Central and Eastern Europe

Central and Eastern Europe

CEE currencies

EUR/HUF (light blue):

  1. The currencies of both the Czech Republic and Hungary often show inverse correlation with the US dollar. The strong performance of the USD since April/May leads to a weakening of the krona and forint.
  2. Markets doubts economic sustainability of Turkey and massively sell the Turkish lira. Hungarian forint (and Czech koruna) suffers collateral damage.
  3. Despite strong economic data, Hungarian forint slips because of pressure on emerging countries (Turkey, Russia, etc.).
  4. The European Union activates the sanctions procedure (the infamous Article 7) against Hungary, which may ultimately end in the deprivation of voting rights. The effective implementation is highly uncertain because every EU member has a veto. The forint hardly reacts.
  5. During a speech, the vice governor of Hungary’s central bank Marton Nagy flags the start of monetary tightening by the central bank. The central bank kept that option on the table when it held its policy meeting just a few days later, further supporting the recent foriny rally.
  6. The forint rallies as markets expect the central bank to start policy normalisation. The central bank indeed raised interest rates in March but said it would be a one-off rather than the start of a hiking cycle. She went even further and announced more monetary stimulus. The Hungarian forint lost all earlier gains

EUR/CZK (dark blue):

  1. The currencies of both the Czech Republic and Hungary often show inverse correlation with the US dollar. The strong performance of the USD since April/May leads to a weakening of the krona and forint.
  2. ‘Buy the rumor, sell the news': In September, the Czech koruna strongly anticipated more central bank interest rate hikes. The central bank put its money where its mouth is, but the krona no longer benefited from it.
  3. Despite multiple rate hikes, the Czech koruna remains under pressure as growth slowed down more than anticipated. Political uncertainty (vote of no confidence) keeps the currency in the defensive also. Meanwhile, prime minister Andres Babis’ government survived the vote.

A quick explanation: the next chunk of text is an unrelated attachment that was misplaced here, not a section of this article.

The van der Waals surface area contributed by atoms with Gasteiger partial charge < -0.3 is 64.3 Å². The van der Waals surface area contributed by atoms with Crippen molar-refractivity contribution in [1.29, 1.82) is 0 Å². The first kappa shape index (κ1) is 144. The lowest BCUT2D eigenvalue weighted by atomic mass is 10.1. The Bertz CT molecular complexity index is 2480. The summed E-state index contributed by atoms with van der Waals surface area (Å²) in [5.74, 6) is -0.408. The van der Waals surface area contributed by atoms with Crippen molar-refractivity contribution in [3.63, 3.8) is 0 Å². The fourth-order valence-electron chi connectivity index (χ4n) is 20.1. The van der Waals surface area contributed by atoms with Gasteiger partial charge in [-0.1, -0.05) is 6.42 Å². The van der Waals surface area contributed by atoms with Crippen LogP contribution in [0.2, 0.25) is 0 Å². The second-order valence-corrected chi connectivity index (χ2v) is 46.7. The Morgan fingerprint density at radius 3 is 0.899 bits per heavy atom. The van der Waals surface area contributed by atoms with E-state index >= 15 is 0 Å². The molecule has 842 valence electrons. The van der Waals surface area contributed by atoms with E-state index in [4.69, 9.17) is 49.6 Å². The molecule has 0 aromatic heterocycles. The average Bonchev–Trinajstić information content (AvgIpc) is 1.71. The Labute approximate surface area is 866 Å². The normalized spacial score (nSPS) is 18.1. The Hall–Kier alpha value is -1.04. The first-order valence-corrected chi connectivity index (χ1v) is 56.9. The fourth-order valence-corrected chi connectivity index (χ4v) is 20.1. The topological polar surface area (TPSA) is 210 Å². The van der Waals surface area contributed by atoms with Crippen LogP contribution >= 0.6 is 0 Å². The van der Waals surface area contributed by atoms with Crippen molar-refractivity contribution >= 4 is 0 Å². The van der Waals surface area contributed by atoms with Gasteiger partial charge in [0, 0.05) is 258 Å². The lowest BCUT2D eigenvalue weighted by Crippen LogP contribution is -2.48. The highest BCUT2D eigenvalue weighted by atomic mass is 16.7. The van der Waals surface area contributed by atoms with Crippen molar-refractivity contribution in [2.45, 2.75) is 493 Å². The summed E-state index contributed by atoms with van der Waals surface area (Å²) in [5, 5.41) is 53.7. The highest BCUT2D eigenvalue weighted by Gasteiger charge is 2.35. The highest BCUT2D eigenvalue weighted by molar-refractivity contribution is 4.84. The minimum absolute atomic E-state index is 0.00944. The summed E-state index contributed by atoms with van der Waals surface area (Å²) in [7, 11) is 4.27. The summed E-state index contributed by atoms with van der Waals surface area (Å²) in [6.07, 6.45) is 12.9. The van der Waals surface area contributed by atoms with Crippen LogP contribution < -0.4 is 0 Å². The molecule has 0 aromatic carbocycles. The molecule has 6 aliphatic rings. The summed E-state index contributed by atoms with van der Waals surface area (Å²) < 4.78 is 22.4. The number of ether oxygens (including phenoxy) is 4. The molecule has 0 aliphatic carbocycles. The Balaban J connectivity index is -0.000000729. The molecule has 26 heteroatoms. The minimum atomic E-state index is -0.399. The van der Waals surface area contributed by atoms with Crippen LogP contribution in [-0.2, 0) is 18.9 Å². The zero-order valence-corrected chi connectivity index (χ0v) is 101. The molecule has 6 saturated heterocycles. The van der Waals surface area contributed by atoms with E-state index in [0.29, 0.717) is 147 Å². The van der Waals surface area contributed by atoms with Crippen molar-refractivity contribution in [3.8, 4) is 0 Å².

4. The Czech koruna’s rally amid a constructive risk climate and on prospects of a new rate hike in February by the Czech National Bank, stalls. The recently sworn in CNB governor Holub casts doubt on a February hike after world leading central banks (a.o. the ECB) staged a dovish turn just recently.
  5. The Czech koruna strenghtens following better than expected growth (1.0% QoQ) in the fourth quarter of 2018, bolstering the case for more rate hikes from the Czech national bank.
  6. The Czech koruna slips after a poor print of business confidence in Germany, a crucial trade partner of the Czech Republic. The currency recovered soon after before losing ground again in May as a broad risk-off wave flushes markets.

Forecasts for the Central and Eastern European countries in numbers:

In-depth credit reviews

In depth review: Slovakia

MR20181218 In depth review: Slovakia

Most recent publications on Central and Eastern Europe:

Hard Brexit will make Central European economies bleed

EO20190328 Hard Brexit will make Central European economies bleed

EU funding for Central and Eastern European regions remains essential

EU-fondsen voor Centraal- en Oost-Europese regio’s blijven noodzakelijk

Diversity in European income trends...but education pays off everywhere

Geen eenheid maar diversiteit in Europese inkomenstrends
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